What We Talk About When We Talk About Love
How we cite our quotes:
Mel thought real love was nothing less than spiritual love. He said he'd spent five years in a seminary before quitting to go to medical school. He said he still looked back on those years in the seminary as the most important years of his life. (3)
Let's think about this. If Mel believes that real love is nothing less than spiritual love, and if he props up the story of the elderly couple as an example of true love, then this must mean that that couple had spiritual love, right? But what exactly does that mean? And is God involved?
"I was in the room with him when he died," Terri said. He never came up out of it. But I sat with him. He didn't have anyone else."
"He was dangerous," Mel said. If you call that love, you can have it."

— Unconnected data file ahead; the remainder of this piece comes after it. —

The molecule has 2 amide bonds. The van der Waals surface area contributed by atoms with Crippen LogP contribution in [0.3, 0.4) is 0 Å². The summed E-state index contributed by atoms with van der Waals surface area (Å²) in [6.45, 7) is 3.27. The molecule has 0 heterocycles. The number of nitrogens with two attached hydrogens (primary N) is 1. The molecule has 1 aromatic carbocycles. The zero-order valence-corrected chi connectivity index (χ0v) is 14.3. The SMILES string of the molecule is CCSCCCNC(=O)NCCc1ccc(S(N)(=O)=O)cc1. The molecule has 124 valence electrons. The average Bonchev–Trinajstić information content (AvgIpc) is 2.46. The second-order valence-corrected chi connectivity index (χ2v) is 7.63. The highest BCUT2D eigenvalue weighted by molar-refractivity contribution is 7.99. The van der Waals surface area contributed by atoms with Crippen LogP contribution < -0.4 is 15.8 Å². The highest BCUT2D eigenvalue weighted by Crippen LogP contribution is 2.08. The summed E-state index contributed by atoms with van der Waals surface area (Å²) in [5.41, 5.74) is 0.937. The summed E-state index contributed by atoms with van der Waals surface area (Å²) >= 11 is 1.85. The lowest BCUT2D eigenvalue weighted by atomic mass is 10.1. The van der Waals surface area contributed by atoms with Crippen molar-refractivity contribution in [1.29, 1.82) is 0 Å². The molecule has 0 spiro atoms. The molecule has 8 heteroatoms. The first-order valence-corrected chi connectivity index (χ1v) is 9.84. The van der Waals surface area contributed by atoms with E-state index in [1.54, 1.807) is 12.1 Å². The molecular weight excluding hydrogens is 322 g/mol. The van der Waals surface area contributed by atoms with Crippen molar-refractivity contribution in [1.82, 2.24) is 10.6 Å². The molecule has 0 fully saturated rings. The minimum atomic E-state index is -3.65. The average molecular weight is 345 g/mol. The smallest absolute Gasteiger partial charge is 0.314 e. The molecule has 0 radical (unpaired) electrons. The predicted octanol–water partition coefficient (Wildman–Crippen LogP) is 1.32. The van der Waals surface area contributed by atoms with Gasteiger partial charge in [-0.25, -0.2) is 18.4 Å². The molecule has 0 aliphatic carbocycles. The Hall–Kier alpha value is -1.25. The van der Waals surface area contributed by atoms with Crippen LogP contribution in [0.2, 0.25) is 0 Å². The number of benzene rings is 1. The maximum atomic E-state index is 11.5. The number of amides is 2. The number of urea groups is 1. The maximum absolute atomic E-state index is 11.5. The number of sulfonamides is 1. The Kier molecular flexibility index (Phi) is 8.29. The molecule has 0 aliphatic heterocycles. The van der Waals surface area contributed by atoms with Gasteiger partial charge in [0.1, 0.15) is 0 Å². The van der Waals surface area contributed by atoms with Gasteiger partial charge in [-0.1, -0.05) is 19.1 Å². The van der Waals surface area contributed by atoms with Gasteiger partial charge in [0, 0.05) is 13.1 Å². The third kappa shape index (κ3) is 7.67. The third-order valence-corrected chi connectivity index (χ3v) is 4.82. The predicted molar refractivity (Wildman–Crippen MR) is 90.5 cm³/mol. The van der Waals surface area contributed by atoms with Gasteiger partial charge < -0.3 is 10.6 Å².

"It was love," Terri said. "Sure, it's abnormal in most people's eyes. But, he was willing to die for it. He did die for it." (34-36)
We don't know about you, but we're a little leery of Terri's comments here. She suggests that obsession, suicidal tendencies and even violence can be part of our definition of love. Does that sound right to you? What's another word for the way Ed felt about Terri? Or did Ed's actions have more to do with himself than with our female character?
"Well, Nick and I know what love is," Laura said. "For us, I mean," Laura said. She bumped my knee with her knee. […]
For an answer, I took Laura's hand and raised it to my lips. I made a big production out of kissing her hand. Everyone was amused. (42-43)
Okay, so according to Nick and Laura, love is kissing hands. Since we don't get to know Nick and Laura very well, we can't see all that deeply into their relationship. And on the surface, they certainly do seem to be in love. But Nick seems to think that because he really likes Laura, and because things are easy between them, that that means the two of them are in love. We wonder if he might want to rethink such a simple definition.